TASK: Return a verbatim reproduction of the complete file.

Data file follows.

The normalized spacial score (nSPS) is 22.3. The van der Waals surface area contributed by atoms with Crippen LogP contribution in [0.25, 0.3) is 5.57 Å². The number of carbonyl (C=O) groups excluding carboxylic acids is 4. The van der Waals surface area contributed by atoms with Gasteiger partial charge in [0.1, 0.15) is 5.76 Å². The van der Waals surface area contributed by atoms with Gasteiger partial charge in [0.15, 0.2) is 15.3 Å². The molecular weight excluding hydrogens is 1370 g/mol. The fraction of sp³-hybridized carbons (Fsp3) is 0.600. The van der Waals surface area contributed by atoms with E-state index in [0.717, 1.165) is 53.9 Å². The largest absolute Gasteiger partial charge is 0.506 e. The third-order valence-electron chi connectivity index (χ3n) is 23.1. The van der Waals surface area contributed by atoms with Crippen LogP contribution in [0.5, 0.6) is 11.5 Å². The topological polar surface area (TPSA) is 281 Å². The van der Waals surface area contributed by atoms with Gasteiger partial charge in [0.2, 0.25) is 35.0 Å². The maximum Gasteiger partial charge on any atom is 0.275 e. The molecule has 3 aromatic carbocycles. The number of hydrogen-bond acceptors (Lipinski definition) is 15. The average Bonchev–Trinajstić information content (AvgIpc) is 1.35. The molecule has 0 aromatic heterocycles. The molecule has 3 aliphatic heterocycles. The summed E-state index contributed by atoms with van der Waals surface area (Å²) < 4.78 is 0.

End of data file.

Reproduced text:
The normalized spacial score (nSPS) is 22.3. The van der Waals surface area contributed by atoms with Crippen LogP contribution in [0.25, 0.3) is 5.57 Å². The number of carbonyl (C=O) groups excluding carboxylic acids is 4. The van der Waals surface area contributed by atoms with Gasteiger partial charge in [0.1, 0.15) is 5.76 Å². The van der Waals surface area contributed by atoms with Gasteiger partial charge in [0.15, 0.2) is 15.3 Å². The molecular weight excluding hydrogens is 1370 g/mol. The fraction of sp³-hybridized carbons (Fsp3) is 0.600. The van der Waals surface area contributed by atoms with E-state index in [0.717, 1.165) is 53.9 Å². The largest absolute Gasteiger partial charge is 0.506 e. The third-order valence-electron chi connectivity index (χ3n) is 23.1. The van der Waals surface area contributed by atoms with Crippen LogP contribution in [0.5, 0.6) is 11.5 Å². The topological polar surface area (TPSA) is 281 Å². The van der Waals surface area contributed by atoms with Gasteiger partial charge in [0.2, 0.25) is 35.0 Å². The maximum Gasteiger partial charge on any atom is 0.275 e. The molecule has 3 aromatic carbocycles. The number of hydrogen-bond acceptors (Lipinski definition) is 15. The average Bonchev–Trinajstić information content (AvgIpc) is 1.35. The molecule has 0 aromatic heterocycles. The molecule has 3 aliphatic heterocycles. The summed E-state index contributed by atoms with van der Waals surface area (Å²) < 4.78 is 0.